Guest post by Chris Chisholm
This is the first in a series of five articles that Celebrate Plants in the Springtime, written by my good friend and naturalist Chris Chisholm (founder of Wolf Camp and Wolf College).
I was hurriedly descending the lowest slopes of Mt. Baker, the northernmost volcano in the continental U.S., through a giant old-growth forest, trying to reach the road before nightfall. My ride was waiting there, and I could see my friend in her car, just below me through a break in the trees. The trail continued at a gradual angle 1/4 mile sideways before switching-back to the parking area.
I was young, so even though going off-trail would create erosion, my young mind thought that cutting downslope was an acceptable choice since someone was waiting for me. Wrong. In the dim light, I scrambled over fallen trees and jumped down steep inclines, not taking care to avoid damage to the forest, nor to myself.
Instant Karma hit as I crossed over a little stream. My momentum was fast forward, but my leg fell into some kind of hole which had a broken root that caught my thigh. Direct hit, causing the worst charlie-horse I’d ever received, and that’s from a kid who grew up with 6 siblings, always playing outdoors. It took me a while to catch my breath, and about 10 minutes to move the remaining 100 feet down to my ride.
The pain increased as I sat in the car. By the time I returned to town an hour later, the pain was worse than any I had experienced in my life. Years later, after taking EMT training, I realized that I had suffered a hematoma, which can be a simple as a bruise, but can be as serious as constant internal bleeding.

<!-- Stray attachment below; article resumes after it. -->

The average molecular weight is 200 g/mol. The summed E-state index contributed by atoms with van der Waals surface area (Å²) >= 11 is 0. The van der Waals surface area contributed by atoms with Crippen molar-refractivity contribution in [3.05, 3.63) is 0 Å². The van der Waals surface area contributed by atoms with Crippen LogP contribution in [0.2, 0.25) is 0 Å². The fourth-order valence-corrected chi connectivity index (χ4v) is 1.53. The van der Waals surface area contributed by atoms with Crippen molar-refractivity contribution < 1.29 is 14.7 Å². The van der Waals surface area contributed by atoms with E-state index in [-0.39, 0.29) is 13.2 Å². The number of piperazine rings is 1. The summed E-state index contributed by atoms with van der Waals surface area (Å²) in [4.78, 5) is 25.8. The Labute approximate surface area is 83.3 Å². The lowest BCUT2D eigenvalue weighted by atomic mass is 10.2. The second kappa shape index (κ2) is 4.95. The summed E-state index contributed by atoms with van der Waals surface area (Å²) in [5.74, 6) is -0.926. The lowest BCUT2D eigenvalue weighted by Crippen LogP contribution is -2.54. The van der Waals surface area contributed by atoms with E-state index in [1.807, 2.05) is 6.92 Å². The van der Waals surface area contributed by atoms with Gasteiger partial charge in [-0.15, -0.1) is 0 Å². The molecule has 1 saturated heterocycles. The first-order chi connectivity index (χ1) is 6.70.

As soon as I elevated my leg, the pain decreased a bit, from a “9″ on the scale of 1-10, to an 8, and after a few minutes, to a 6.5. But whenever I lowered my leg, the pain would increase to an 8 again. I couldn’t sleep that night, and the next day, the pain was a “5.5″ when my leg was elevated, but a “7.5″ when walking.
First Two Tenets of Herbal Medicine
At the time, I was trying never to use modern medicine, and instead, was endeavoring to learn about herbal replacements. Unfortunately, I didn’t even know the basics. For instance, I acted like there was a cure-all for everything. I had behaved like many of us in our teens and 20s behave, thinking that we can do anything however we want, partially because modern medicine mitigates our risks.
When I impetuously scrambled off-trail, I had broken the first tenet of holistic herbal medicine: prevention. Then I broke the second tenet: immediate and consistent treatment. Not only did I sit in the car with my leg lowered, but because I was avoiding modern medicine at the time (and testing my manhood, of course), I refused ibuprofen. Reduction of severe pain actually helps the body heal faster, but also, ibuprofen reduces swelling, exactly what I would have needed.
Fortunately, in Bellingham where I was living, there was (and is) an herbalist, Linda Quintana, who runs a store downtown on Railroad Avenue called Wonderland Teas & Spices. It took me a couple days to get my tough self over there, but one look at my swollen, bruised thigh, and Linda grabbed a bottle of Arnica Oil from the shelf and told me to apply it every couple hours.
The next day, my thigh was tender, but there was otherwise no pain. That bottle of Arnica Oil traveled with me for the next 10 years, although I forgot about it for a couple days the next time I was injured. By then, I had turned 30 and had “discovered” the wisdom of ibuprofen, but after a couple weeks enduring a sore, hyper-extended elbow from too much wheel-barrow work, I remembered the Arnica Oil, and within a week, my elbow was cured.